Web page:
Ah, well . . . better start with true confessions: my words appear on the back cover of the U.S. edition (at least the first printing) of Vietnamese Canadian author Kim Thúy’s debut novel, Ru. The blurb is excerpted from my starred review in the August 15, 2012 issue of Library Journal: “This extraordinary first novel unfolds like ethereal poetry . . . [an] intricate, mesmerizing narrative.”
So now, you’re fully aware of my publicly admiring bias for the novel. And clearly, I’m not alone. By the time Ru hit U.S. shelves in November 2012 (translated from the original French), it had already earned numerous, important, global accolades for its first-time author. After multiple lives as a refugee, interpreter, translator, lawyer, and restaurateur, Thúy was 41 when she “bloomed” with the initial publication of Ru in Canada in October 2009.
Success came quickly and broadly, with editions that appeared in 20 countries: nationally, Ru was shortlisted for Canada’s prestigious Scotiabank Giller Prize; internationally, it was longlisted for the Man Asian Literary Prize. The original French debut won Canada’s coveted Governor General’s Literary Award for Fiction in 2010, only to reappear two years later on the shortlist for the Governor General’s Literary Award for Translation when the English-language edition, translated by the award-winning Sheila Fischman, appeared in 2012. “This is an exemplary autobiographical novel. Never is there the slightest hint of narcissism or self‑pity,” read the Governor General’s Literary Award jury citation upon announcing Ru the 2010 winner. “The major events in the fall of Vietnam are painted in delicate strokes, through the daily existence of a woman who has to reinvent herself elsewhere. A tragic journey described in a keen, sensitive and perfectly understated voice.”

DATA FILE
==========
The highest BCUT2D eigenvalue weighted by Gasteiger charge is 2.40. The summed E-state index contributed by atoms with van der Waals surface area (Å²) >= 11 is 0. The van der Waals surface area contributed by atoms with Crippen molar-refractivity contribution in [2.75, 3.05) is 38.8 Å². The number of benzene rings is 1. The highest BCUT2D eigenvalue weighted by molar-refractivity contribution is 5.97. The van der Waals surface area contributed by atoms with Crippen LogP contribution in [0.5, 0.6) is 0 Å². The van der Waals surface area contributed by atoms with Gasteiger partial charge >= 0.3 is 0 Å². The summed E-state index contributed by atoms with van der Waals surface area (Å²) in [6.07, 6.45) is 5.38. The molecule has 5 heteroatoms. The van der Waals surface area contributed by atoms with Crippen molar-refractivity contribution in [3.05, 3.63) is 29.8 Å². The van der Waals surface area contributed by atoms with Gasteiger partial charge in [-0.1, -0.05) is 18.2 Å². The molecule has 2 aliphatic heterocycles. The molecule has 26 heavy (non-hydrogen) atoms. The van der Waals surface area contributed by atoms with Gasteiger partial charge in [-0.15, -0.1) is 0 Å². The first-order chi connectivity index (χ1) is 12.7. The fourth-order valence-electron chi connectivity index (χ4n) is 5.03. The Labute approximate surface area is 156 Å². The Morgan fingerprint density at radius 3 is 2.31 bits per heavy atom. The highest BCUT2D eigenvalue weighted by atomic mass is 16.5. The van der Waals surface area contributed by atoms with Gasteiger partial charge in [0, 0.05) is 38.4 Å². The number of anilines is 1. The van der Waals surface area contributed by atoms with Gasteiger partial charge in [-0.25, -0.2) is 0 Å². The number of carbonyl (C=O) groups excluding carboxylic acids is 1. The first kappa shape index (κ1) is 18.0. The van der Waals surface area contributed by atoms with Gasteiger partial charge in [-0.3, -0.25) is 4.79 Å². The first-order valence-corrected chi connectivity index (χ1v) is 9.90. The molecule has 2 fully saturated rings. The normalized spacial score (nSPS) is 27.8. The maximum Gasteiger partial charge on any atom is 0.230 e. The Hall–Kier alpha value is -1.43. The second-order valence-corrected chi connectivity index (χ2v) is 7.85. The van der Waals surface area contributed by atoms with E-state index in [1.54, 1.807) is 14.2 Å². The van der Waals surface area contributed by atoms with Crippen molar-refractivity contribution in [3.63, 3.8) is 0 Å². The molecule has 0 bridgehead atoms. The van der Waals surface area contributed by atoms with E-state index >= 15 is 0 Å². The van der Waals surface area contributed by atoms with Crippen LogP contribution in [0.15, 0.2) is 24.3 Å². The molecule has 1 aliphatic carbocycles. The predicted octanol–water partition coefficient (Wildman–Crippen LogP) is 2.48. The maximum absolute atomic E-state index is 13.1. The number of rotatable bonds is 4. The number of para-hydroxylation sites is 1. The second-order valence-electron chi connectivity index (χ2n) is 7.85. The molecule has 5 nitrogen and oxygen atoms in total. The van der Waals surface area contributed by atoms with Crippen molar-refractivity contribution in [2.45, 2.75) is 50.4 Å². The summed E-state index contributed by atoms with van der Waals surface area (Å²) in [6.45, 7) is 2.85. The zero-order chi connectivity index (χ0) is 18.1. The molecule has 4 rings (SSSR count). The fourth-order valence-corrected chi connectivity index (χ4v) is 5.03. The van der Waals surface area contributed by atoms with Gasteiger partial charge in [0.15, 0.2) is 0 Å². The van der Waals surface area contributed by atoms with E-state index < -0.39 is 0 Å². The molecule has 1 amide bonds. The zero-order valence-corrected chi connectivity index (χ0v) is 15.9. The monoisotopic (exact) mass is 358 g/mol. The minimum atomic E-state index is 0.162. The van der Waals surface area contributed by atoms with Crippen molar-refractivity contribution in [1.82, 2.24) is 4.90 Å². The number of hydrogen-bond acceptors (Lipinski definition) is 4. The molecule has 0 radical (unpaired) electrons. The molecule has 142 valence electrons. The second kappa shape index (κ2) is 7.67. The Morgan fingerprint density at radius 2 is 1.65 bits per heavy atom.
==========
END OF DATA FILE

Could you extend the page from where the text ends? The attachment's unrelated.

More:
That enigmatic single-word title is as multilayered as the slender novel’s elliptical prose: “Ru” means “a small stream and, figuratively, a flow, a discharge – of tears, blood, of money” in French; in Vietnamese, pronounced quite differently but sharing the same spelling, “ru” is a “lullaby, to lull.” “Ru” is “the most beautiful word in our [Vietnamese] language,” Thúy told Vinh Nguyen in an interview for Diacritics, which named Ru the first-ever Vietnamese Canadian novel.
“I came into the world during the Tet Offensive, in the early days of the Year of the Monkey. . . . The purpose of my birth was to replace lives that had been lost,” Ru’s narrator introduces herself.
My name is Nguyễn An Tịnh, my mother’s name is Nguyễn An Tỉnh. My name is simply a variation on hers because a single dot under the i differentiates, distinguishes, disassociates me from her. . . . With these almost interchangeable names, my mother confirmed that I was the sequel to her, that I would continue her story.
The History of Vietnam, written with a capital H, thwarted my mother’s plans. History flung the accents on our names into the water when it took us across the Gulf of Siam thirty years ago. It also stripped us our names of their meaning, reducing them to sounds at once strange. . . . In particular, when I was ten years old it ended my role as an extension of my mother.
In just over 140 spare pages, Thúy constructs an intricate mosaic of vignettes that flow through decades, continents, generations, and cultures. The “Reading Group Guide” available at book’s end explains that Ru is “an autobiographical novel based on the author’s real-life experience as a Vietnamese émigré and how she found her way – and her voice – after immigrating to Quebec.”
Written as a series of prose poems that range from a precise few lines to a fleeting few pages, the emerging narrative charts a young girl’s journey from wealthy privilege in Vietnam; her rebirth as a war refugee in Canada; her return to her native country where the locals consider her “too fat to be Vietnamese” – not because of her stature, but because “the American dream had made me more substantial, heavier, weightier”; and eventually her own overwhelming motherhood. [… click here for more]
Published: 2009, 2012 (United States)